Witness to the Wider Community


Christians are called to give witness to the beliefs and values of the Catholic Christian tradition and proclaim the good news of Jesus Christ. The Catholic school, as part of the evangelising mission of the Church, witnesses to the wider community through its physical presence and authentic proclamation of the gospel in word and action.

In responding to the call in Matthew’s Gospel (28:19) to “therefore, go and make disciples of all nations”, the Archbishop of Brisbane, Mark Coleridge (2013) proclaimed:

More clearly and urgently than ever Jesus is saying this to the Church now - not just to some in the Church but to the whole Church, including young people. Young people are not just the missionaries of the future; they are the missionaries of now. Just as Jesus called the rich young man to follow him, he is calling young people now. Just as St Paul chose the young Timothy to be one of the leaders of his missionary team (Acts 16:1-3), so young people are being chosen now.


The Greek word for witness, martus, gave us the English word ‘martyr’, meaning one who voluntarily suffers for the sake of their faith or in defence of some virtue. In Christianity, the word ‘witness’ means that the believer gives testimony to their faith in Jesus Christ and his gospel in all their thoughts, words and deeds, even at the cost of personal sacrifice, indifference or hostility on the part of others.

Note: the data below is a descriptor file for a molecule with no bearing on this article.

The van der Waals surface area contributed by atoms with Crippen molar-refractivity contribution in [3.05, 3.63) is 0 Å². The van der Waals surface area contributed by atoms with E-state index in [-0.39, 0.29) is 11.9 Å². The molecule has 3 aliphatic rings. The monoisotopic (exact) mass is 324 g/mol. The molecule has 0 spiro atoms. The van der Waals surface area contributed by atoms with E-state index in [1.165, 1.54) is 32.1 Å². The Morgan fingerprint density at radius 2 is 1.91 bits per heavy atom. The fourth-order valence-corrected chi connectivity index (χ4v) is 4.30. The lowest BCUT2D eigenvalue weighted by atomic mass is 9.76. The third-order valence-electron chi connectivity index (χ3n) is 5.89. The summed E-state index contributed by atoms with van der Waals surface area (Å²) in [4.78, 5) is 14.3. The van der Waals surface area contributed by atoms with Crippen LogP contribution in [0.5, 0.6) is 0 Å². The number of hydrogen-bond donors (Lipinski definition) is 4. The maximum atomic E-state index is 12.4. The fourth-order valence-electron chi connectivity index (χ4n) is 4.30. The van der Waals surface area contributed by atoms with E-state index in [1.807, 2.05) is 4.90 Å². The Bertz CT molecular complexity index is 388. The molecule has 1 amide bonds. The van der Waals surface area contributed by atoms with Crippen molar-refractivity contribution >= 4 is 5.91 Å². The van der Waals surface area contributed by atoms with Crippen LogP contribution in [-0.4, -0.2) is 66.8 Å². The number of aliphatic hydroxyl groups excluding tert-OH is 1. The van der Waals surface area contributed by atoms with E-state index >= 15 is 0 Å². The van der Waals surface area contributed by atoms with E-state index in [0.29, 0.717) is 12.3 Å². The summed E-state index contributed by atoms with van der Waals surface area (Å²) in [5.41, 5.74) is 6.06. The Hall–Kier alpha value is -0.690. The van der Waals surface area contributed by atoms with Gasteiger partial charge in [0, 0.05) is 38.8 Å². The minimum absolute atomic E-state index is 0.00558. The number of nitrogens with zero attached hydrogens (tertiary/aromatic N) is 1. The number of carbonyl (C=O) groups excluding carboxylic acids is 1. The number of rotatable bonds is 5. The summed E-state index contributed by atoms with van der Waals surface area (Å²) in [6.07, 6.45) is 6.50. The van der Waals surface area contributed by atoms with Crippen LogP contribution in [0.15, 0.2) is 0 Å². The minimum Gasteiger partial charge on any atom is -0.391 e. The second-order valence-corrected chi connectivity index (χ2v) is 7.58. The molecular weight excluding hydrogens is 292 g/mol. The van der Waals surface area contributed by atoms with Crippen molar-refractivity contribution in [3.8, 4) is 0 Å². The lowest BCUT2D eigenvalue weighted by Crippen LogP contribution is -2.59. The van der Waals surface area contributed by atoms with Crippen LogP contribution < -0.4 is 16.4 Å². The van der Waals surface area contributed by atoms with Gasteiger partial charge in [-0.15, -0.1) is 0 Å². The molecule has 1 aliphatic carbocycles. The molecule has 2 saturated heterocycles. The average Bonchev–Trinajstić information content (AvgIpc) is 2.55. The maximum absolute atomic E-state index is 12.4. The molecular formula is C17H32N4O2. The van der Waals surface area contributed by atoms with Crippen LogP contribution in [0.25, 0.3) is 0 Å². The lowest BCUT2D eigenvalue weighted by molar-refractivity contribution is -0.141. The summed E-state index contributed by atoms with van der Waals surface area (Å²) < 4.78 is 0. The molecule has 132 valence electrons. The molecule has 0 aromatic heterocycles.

Catholic and ecumenical school communities are called to be counter-cultural in witnessing to Christian beliefs and values. Such witness will at times challenge the dominant social culture and come at some cost to the school community. In seeking to witness to the broader community, schools face the challenge of relating to those who do not necessarily share the understandings and life-patterns of Christians. Christian witness challenges school communities to negotiate the tension of maintaining Christian integrity while engaging respectfully with the reality of peo​ple’s lives and the different stages of their journeys in faith.​

The school, by its very physical presence within the local community, can provide a positive witness to gospel values. The care and maintenance of facilities, the presence of religious iconography and symbols, the conduct of students and staff and the school’s capacity to make connections with local agencies all contribute to its evangelising witness.​

Witness to the Wider Community Document Library​